The deviation in the enantiomeric excess (ee) was small and 90% of all data were within 40–48% ee [162]. A kinetic analysis was made by fitting the experimental data to empirical models by parity diagrams (Figure 9.38). A statistical model with first-order kinetics for hydrogen gave the best fit (141 from 170 experiments were properly described within the ranges of deviations set). The few rejected data had higher conversion than theoretically predicted. The kinetic constant and the activation energy were lower for a microreactor test unit than for a batch reactor, which was explained by the very low inventory of material [162, 164].

Figure 9.38 Screening of five substrates (see listing in the text) at 8 min and 35 °C. Conv: conversion and ee: enantiomeric excess. Source: By courtesy of Elsevier [53].


9.5.2 Asymmetric Hydrogenation of Methylacetamidocynamate

Enantiomerically pure rhodium phosphine complexes have been evaluated for the asymmetric hydrogenation of the prochiral substrate methylacetamidocynamate using the helical falling film microreactor [53]. The ligands in these complexes were mostly diphosphines (P–P), some nitrogen containing ligands (P–N) and some monophosphines. This library is available from commercial resources. A Diop ligand is the most active under the operating conditions of the test (Diop: 2,3-o-diisopropylidene-2,3-dihydroxy-1,4-bis(diphenylphosphino)-butane).

(9.38) equation

The Rh/Diop catalytic system is one of the fastest catalyzed gas–liquid asymmetric hydrogenations. A (R,S)Cy-Cy-Josiphos ligand behaves almost as good as the Diop ligand and provides a better enantioselectivity of 75% (Josiphos: family of ferrocenyl diphosphine ligands; cy: cyclo). The latter is the most active of the Josiphos family (88% conversion). The reproducibility of the data obtained has been checked with the Rh/Diop catalytic system. Over five tests, the mean deviation was 2% for conversions and <1% for the enantiomeric excess, which proved the reliability of this new microdevice.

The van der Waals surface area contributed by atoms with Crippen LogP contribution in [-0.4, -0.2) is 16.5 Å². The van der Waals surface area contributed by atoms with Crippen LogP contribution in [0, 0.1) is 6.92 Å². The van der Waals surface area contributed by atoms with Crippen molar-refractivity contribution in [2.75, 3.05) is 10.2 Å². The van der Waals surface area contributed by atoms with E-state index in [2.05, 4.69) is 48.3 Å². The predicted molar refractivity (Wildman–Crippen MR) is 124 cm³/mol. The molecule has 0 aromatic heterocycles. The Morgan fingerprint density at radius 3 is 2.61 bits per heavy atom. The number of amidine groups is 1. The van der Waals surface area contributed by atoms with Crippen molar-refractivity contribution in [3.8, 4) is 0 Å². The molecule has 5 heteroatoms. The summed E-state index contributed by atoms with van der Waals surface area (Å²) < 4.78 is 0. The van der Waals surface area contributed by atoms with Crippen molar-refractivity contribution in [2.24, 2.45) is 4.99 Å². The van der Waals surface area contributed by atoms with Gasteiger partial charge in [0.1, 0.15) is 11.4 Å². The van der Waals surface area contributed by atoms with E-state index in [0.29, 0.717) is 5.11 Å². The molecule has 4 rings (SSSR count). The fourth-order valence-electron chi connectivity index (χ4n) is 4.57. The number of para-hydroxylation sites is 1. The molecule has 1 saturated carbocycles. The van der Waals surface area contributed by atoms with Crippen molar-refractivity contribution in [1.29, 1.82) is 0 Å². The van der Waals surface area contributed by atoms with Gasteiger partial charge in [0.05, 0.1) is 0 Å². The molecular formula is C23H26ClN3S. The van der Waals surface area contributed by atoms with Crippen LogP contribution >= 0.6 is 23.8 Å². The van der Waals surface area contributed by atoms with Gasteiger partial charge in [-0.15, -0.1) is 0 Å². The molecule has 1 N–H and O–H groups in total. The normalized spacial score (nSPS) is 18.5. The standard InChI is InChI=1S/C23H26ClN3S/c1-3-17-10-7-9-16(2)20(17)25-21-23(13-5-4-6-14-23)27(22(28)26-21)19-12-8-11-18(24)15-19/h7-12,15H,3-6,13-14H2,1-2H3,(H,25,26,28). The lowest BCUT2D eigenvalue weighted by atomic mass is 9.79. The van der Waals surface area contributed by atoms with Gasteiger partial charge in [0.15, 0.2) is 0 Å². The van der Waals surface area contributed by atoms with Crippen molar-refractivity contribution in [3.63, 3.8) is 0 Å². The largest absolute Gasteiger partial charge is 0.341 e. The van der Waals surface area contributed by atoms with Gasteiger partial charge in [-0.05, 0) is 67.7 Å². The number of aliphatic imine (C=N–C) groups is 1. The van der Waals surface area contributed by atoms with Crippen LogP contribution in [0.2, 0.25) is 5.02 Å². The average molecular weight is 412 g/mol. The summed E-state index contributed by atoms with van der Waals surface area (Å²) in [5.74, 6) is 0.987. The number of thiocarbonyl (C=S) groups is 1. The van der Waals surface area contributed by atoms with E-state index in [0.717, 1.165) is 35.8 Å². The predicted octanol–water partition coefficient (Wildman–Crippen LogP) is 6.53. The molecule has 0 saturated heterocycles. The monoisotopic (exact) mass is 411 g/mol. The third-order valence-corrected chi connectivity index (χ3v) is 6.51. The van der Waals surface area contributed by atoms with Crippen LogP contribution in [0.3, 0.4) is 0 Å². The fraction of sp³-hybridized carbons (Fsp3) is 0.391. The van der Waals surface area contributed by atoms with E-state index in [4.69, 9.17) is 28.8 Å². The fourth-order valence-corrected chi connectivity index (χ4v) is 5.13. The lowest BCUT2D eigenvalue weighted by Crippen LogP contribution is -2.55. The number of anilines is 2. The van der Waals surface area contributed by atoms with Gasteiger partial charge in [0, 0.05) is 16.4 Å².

The catalyst precursor complex [Rh(COD)Diop]BF4 has been used for the screening of five substrates containing pro-chiral C=C double bond (COD = 1,5-cyclooctadiene) [53]. These were methylacetamidoacrylate (S1), Z-α-methylacetamidocinamate (S2), dimethylitaconate (S3), methone (S4), and rac-α-pinene (S5) (Figure 9.39). Activated C=C bonds such as in the two acetamido derivatives were more reactive. The most reactive molecule is the less sterically hindered substrate methylacetamidoacrylate. Reaction was less pronounced for unsubstituted and sterically hindered substrates such as methone. The reduction of C=O bond in α-pinene is more difficult. These results are in agreement with the general trends reported for asymmetric hydrogenations.

Figure 9.39 Reaction performance comparison of three reactors with the most active catalysts Rh/Josiphos and Rh/Diop. Caroussel (car), helical falling film microreactor (μ), and Parr (batch) reactor. 9% conv. and 46%conv. denotes a fixed conversion of 9% and 46%, respectively, which has to be achieved. Source: By courtesy of Elsevier [53].


Only very low catalyst concentrations down to 5 × 10−5 kmol/m3 are consumed which keeps also the catalyst inventory very small [53]. Only 0.08 mg of Rh and about 0.2 mg–13 μg of the very expensive chiral ligands (about 300–1000 €/g), depending on their molecular weight, are consumed. Finally, a performance comparison for three different reactors was made for the substrate methylacetamidocynamate and the two rhodium diphosphine complexes Rh/Josiphos and Rh/Diop (Figure 9.40). The first reactor was a commercial “Caroussel” reactor (Radleys Discovery Technologies) with a circular arrangement of 12 screw-capped gas-tied glass tubes agitated by magnetic stirring. The second reactor is a commercial pressure batch reactor with a turbine and baffles (Series 4590 from Parr Instruments). The third reactor was the helical falling film microreactor.

Figure 9.40 Fluorinations of m-benzaldehydes using a nine-channel microreactor, where —X is —NO2, —CN, CF3, or —CHO functional group. Source: Reprinted with permission from Ref. [121]. Copyright (2009) American Chemical Society.


Enantioselectivity was roughly the same for the three reactors, being 80–90% and 62–65% for the Rh/Josiphos and Rh/Diop catalysts, respectively [53]. Conversion was very different. For fixed reaction time, the batch reactor and the falling film microreactor had higher conversions than the Caroussel reactor. This was indicative of operation under mass transfer regime in the latter. Based on these data, it was concluded that the mass transfer coefficients kla of the helical falling film microreactor is in between the boundaries given by the known kla values of 1–2 1/s for small batch reactors and about 0.01 1/s for the Caroussel reactor.